The psychology of disobedience

Understanding the behavior of some ultra-Orthodox during the pandemic

Men pray in Jerusalem’s Ramat Shlomo neighborhood on Sunday. (photo credit: YONATAN SINDEL/FLASH 90)
Men pray in Jerusalem’s Ramat Shlomo neighborhood on Sunday.
(photo credit: YONATAN SINDEL/FLASH 90)
Over the course of this ongoing corona crisis it has been well recorded and reported how the haredi community in the United States, and in Israel in particular, have paid a steep price both in terms of case counts as well as in, very sadly, mortality rates.
Yet, despite those heavy costs, it seems that many ultra-Orthodox will not obey health regulations unless there is a change in the language used to address them. It is increasingly apparent that many members of the haredi community continue to congregate en masse in yeshivot, synagogues, and the large halls where hassidic rebbes hold their communal gatherings.
Various explanations have been offered to account for the unusual behavior of the ultra-Orthodox public and why they choose to disobey regulations designed to protect them and their children.
Some have argued that they lack exposure to information provided through the media, and that they lack sufficient understanding of guidelines. However, these explanations are insufficient, because this is a very prevalent topic discussed in the haredi media.
Some point to a lack of a general education and the absence of scientific background to facilitate understanding of the biological mechanisms responsible for infection and illness.
There is also a fundamental mistrust of the apparatus of a state that is perceived as being secular, and perhaps even anti-religious. While these are all potential factors in haredi disobedience and non-compliance with regulations, they are only partial explanations.
They neither address the scope of the disobedience nor the behavior of certain ultra-Orthodox leaders who continue to endanger their adherents by encouraging them to keep congregating as though there were no pandemic. Even when a major hassidic rebbe dies there is no apparent change in behavioral patterns.
Based on my encounters with haredi patients and with leaders of the haredi community, I would like to propose a deeper explanation for this phenomenon. This explanation is rooted in the unique ultra-Orthodox worldview, which differs from the view of the Western world in which we live. I would describe this worldview as “self-sacrifice so as not to change or be changed.”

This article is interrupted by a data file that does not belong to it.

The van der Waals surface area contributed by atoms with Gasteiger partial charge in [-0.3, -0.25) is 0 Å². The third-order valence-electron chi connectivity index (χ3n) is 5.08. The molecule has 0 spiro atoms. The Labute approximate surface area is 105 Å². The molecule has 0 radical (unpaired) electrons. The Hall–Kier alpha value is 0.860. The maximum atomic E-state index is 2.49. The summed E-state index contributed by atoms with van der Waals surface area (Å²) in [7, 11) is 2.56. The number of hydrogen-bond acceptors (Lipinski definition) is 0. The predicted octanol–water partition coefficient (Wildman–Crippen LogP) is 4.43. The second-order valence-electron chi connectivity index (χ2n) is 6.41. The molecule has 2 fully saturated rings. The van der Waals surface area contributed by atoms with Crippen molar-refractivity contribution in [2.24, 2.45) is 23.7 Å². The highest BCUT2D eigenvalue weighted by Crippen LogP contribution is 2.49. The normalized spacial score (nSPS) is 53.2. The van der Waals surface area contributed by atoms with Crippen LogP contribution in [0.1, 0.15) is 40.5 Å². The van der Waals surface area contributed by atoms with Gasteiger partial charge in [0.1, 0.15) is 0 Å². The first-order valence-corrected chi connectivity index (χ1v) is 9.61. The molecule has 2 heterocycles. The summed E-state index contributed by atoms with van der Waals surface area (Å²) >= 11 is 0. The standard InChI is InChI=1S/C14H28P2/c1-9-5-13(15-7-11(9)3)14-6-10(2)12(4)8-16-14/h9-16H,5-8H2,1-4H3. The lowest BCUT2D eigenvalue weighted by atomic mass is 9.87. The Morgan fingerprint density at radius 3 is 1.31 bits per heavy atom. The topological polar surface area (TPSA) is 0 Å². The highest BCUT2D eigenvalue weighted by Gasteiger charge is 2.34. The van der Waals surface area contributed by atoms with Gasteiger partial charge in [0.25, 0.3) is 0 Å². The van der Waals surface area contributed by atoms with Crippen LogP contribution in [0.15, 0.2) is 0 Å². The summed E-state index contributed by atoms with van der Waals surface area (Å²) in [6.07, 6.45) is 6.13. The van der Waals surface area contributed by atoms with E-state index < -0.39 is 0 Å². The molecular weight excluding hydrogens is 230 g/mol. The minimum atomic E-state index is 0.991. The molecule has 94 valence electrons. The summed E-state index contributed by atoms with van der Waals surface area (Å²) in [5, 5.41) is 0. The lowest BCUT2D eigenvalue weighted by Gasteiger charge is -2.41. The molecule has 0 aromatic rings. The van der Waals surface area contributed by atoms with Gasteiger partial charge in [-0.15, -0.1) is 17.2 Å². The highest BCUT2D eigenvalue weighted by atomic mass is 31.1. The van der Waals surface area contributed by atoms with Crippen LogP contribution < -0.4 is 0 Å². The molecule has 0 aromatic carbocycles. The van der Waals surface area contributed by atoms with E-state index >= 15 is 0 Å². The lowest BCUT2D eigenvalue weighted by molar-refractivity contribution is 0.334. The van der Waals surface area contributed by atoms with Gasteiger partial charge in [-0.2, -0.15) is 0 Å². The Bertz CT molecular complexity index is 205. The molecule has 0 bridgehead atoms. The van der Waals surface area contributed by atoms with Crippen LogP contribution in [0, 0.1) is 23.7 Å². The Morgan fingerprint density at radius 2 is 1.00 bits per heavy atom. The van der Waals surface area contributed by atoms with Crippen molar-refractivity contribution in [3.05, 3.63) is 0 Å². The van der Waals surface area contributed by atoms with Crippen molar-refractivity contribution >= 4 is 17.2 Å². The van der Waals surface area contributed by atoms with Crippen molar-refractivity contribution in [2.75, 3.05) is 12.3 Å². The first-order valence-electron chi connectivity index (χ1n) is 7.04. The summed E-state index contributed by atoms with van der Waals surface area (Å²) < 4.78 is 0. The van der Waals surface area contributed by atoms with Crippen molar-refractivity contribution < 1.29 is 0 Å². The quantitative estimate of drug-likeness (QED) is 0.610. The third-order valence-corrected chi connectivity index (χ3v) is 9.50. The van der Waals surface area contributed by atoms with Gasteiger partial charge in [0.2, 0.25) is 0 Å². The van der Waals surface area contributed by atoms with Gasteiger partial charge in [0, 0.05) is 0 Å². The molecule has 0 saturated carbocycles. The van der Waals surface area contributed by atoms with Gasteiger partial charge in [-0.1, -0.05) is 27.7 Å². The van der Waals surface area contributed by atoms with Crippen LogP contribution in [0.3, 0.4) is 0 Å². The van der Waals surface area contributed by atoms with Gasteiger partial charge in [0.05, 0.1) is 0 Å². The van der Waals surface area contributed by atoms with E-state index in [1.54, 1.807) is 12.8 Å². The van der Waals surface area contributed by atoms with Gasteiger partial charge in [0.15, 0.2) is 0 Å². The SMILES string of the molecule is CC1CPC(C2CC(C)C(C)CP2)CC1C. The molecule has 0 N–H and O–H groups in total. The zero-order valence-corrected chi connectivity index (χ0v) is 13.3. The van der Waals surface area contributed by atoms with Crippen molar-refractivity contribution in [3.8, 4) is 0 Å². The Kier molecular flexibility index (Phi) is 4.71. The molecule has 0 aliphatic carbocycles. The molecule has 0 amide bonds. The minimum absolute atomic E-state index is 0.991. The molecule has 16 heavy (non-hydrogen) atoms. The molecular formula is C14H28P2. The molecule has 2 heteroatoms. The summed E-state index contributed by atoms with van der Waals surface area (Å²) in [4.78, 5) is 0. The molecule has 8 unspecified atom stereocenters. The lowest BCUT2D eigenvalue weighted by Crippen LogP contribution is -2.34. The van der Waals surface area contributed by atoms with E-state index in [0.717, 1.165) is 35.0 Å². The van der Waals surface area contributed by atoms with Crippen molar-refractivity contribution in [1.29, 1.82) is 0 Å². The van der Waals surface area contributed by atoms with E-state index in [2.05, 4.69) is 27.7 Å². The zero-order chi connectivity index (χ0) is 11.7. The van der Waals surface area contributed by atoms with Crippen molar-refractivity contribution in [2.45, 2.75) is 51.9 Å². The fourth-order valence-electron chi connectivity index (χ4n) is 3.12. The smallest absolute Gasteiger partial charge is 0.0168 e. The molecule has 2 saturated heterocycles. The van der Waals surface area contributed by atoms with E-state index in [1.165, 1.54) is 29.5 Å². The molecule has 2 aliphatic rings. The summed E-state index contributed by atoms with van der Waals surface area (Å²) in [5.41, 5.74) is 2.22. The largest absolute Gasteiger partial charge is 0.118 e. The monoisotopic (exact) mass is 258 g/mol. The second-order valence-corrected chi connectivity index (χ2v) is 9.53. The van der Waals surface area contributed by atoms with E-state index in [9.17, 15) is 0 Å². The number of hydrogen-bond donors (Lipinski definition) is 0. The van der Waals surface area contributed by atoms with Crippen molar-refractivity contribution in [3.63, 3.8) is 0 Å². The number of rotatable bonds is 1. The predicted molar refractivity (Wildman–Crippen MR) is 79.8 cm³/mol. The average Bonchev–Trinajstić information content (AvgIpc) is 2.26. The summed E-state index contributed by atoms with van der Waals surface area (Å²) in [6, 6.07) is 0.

Charles Darwin articulated one of the fundamental principles of the Western worldview in On the Origin of Species. As famously paraphrased, “It is not the strongest of the species that survives, nor the most intelligent that survives. It is the one that is most adaptable to change.”
The Western world believes in change and progress; the faster the pace of change, the better. The haredi world sees the secret of Jewish survival, and its own survival, as the exact opposite. It is specifically adhering to custom, to distinctive modes of dress, and to the unaltered dictates of Jewish law that are perceived by the ultra-Orthodox world as the key to survival. Changing and adapting to environmental shifts are seen as the greatest danger to Jewish existence as they understand it.
According to the haredi ethos, in the face of the Holocaust and the events of the world wars, and against the world’s scientific and technological advances, the secret of their survival has been the preservation of their lifestyle, with no change. The COVID-19 pandemic is perceived as another threat to continuity and to the existence of the haredi lifestyle.
Directives to shutter synagogues, discontinue study in yeshivot, or desist from attending a rebbe’s communal gathering is seen as a surrender to environmental pressures, as weakness in the face of threats, and as a danger to the spiritual existence of society. In the face of these dangers, their insistence on not changing or succumbing to change, even at the cost of human life, is seen by haredi leaders and their followers as the only path that ensures the survival of their sacred lifestyle.
This insight into the thought patterns of the haredi public must guide the language of the directives issued to this community so that they identify with it. Only an approach according to which the directives are meant to help the haredi public preserve their lifestyle during the pandemic, and which speaks in a language that they can culturally embrace, will be accepted by this community. The chances that haredim will identify with and obey rules is much greater if formulated accordingly, as they will not be perceived as threats to their religion, but as guidelines for helping them maintain it in difficult times.
Accomplishing this shift requires forethought and readiness to accept that while the haredi world might think differently, their goals for communal survival are paramount to almost anything else about their identity.
Dr. Tuvia Peri is a clinical psychologist and a full professor of psychology at Bar-Ilan University, and a member of the Israel board of Ohr Torah Stone.